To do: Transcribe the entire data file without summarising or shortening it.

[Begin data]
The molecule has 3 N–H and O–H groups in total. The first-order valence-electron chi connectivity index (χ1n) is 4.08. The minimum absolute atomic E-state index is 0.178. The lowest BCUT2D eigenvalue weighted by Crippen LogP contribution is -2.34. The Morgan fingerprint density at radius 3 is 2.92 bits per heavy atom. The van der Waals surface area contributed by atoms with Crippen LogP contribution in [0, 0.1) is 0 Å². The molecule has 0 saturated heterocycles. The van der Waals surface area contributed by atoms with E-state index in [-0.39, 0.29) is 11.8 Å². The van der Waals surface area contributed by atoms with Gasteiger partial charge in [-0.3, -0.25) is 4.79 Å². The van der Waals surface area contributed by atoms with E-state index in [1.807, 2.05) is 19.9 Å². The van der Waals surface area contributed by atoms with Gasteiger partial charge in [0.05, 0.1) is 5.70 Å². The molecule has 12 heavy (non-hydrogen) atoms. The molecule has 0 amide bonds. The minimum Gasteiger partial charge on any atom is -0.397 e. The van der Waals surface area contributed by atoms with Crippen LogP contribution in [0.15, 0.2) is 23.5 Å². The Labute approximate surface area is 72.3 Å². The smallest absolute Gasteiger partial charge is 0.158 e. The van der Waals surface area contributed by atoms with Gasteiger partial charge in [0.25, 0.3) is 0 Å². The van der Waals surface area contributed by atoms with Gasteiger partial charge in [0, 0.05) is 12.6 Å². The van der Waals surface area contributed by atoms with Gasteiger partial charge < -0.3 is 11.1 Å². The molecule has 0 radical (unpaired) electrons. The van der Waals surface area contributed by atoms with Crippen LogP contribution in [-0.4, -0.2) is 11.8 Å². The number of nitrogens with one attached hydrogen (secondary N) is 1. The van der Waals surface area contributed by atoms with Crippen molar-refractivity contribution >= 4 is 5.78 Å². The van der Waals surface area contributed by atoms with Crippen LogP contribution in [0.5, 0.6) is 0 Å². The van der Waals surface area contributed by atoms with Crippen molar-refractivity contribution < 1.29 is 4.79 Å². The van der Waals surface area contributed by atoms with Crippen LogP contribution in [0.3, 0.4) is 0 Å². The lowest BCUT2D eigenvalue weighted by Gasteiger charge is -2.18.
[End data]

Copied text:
The molecule has 3 N–H and O–H groups in total. The first-order valence-electron chi connectivity index (χ1n) is 4.08. The minimum absolute atomic E-state index is 0.178. The lowest BCUT2D eigenvalue weighted by Crippen LogP contribution is -2.34. The Morgan fingerprint density at radius 3 is 2.92 bits per heavy atom. The van der Waals surface area contributed by atoms with Crippen LogP contribution in [0, 0.1) is 0 Å². The molecule has 0 saturated heterocycles. The van der Waals surface area contributed by atoms with E-state index in [-0.39, 0.29) is 11.8 Å². The van der Waals surface area contributed by atoms with Gasteiger partial charge in [-0.3, -0.25) is 4.79 Å². The van der Waals surface area contributed by atoms with E-state index in [1.807, 2.05) is 19.9 Å². The van der Waals surface area contributed by atoms with Gasteiger partial charge in [0.05, 0.1) is 5.70 Å². The molecule has 12 heavy (non-hydrogen) atoms. The molecule has 0 amide bonds. The minimum Gasteiger partial charge on any atom is -0.397 e. The van der Waals surface area contributed by atoms with Crippen LogP contribution in [0.15, 0.2) is 23.5 Å². The Labute approximate surface area is 72.3 Å². The smallest absolute Gasteiger partial charge is 0.158 e. The van der Waals surface area contributed by atoms with Gasteiger partial charge in [0.25, 0.3) is 0 Å². The van der Waals surface area contributed by atoms with Gasteiger partial charge in [0, 0.05) is 12.6 Å². The van der Waals surface area contributed by atoms with Gasteiger partial charge < -0.3 is 11.1 Å². The molecule has 0 radical (unpaired) electrons. The van der Waals surface area contributed by atoms with Crippen LogP contribution in [-0.4, -0.2) is 11.8 Å². The number of nitrogens with one attached hydrogen (secondary N) is 1. The van der Waals surface area contributed by atoms with Crippen molar-refractivity contribution >= 4 is 5.78 Å². The van der Waals surface area contributed by atoms with Crippen LogP contribution in [0.5, 0.6) is 0 Å². The van der Waals surface area contributed by atoms with Crippen molar-refractivity contribution < 1.29 is 4.79 Å². The van der Waals surface area contributed by atoms with Crippen LogP contribution in [0.3, 0.4) is 0 Å². The lowest BCUT2D eigenvalue weighted by Gasteiger charge is -2.18.